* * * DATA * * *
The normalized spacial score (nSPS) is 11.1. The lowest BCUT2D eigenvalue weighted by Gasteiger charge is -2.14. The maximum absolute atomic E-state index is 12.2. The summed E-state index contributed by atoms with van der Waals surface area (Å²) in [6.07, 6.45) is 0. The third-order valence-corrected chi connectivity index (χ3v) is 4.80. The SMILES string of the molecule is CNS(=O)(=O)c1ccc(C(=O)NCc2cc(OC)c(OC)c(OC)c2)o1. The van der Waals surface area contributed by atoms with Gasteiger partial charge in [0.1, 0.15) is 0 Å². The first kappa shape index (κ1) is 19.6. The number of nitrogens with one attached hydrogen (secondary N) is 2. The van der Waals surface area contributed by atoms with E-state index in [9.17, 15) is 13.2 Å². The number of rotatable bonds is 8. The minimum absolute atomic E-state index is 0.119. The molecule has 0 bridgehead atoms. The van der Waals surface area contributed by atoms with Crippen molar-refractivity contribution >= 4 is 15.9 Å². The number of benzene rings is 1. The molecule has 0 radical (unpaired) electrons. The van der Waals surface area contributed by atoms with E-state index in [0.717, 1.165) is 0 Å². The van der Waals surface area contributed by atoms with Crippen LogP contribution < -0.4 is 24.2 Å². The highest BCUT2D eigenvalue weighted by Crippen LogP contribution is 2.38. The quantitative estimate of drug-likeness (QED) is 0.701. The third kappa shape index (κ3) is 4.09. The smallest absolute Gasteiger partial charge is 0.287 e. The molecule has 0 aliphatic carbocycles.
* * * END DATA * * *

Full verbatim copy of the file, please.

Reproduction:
The normalized spacial score (nSPS) is 11.1. The lowest BCUT2D eigenvalue weighted by Gasteiger charge is -2.14. The maximum absolute atomic E-state index is 12.2. The summed E-state index contributed by atoms with van der Waals surface area (Å²) in [6.07, 6.45) is 0. The third-order valence-corrected chi connectivity index (χ3v) is 4.80. The SMILES string of the molecule is CNS(=O)(=O)c1ccc(C(=O)NCc2cc(OC)c(OC)c(OC)c2)o1. The van der Waals surface area contributed by atoms with Gasteiger partial charge in [0.1, 0.15) is 0 Å². The first kappa shape index (κ1) is 19.6. The number of nitrogens with one attached hydrogen (secondary N) is 2. The van der Waals surface area contributed by atoms with E-state index in [9.17, 15) is 13.2 Å². The number of rotatable bonds is 8. The minimum absolute atomic E-state index is 0.119. The molecule has 0 bridgehead atoms. The van der Waals surface area contributed by atoms with Crippen molar-refractivity contribution >= 4 is 15.9 Å². The number of benzene rings is 1. The molecule has 0 radical (unpaired) electrons. The van der Waals surface area contributed by atoms with E-state index in [0.717, 1.165) is 0 Å². The van der Waals surface area contributed by atoms with Crippen LogP contribution < -0.4 is 24.2 Å². The highest BCUT2D eigenvalue weighted by Crippen LogP contribution is 2.38. The quantitative estimate of drug-likeness (QED) is 0.701. The third kappa shape index (κ3) is 4.09. The smallest absolute Gasteiger partial charge is 0.287 e. The molecule has 0 aliphatic carbocycles.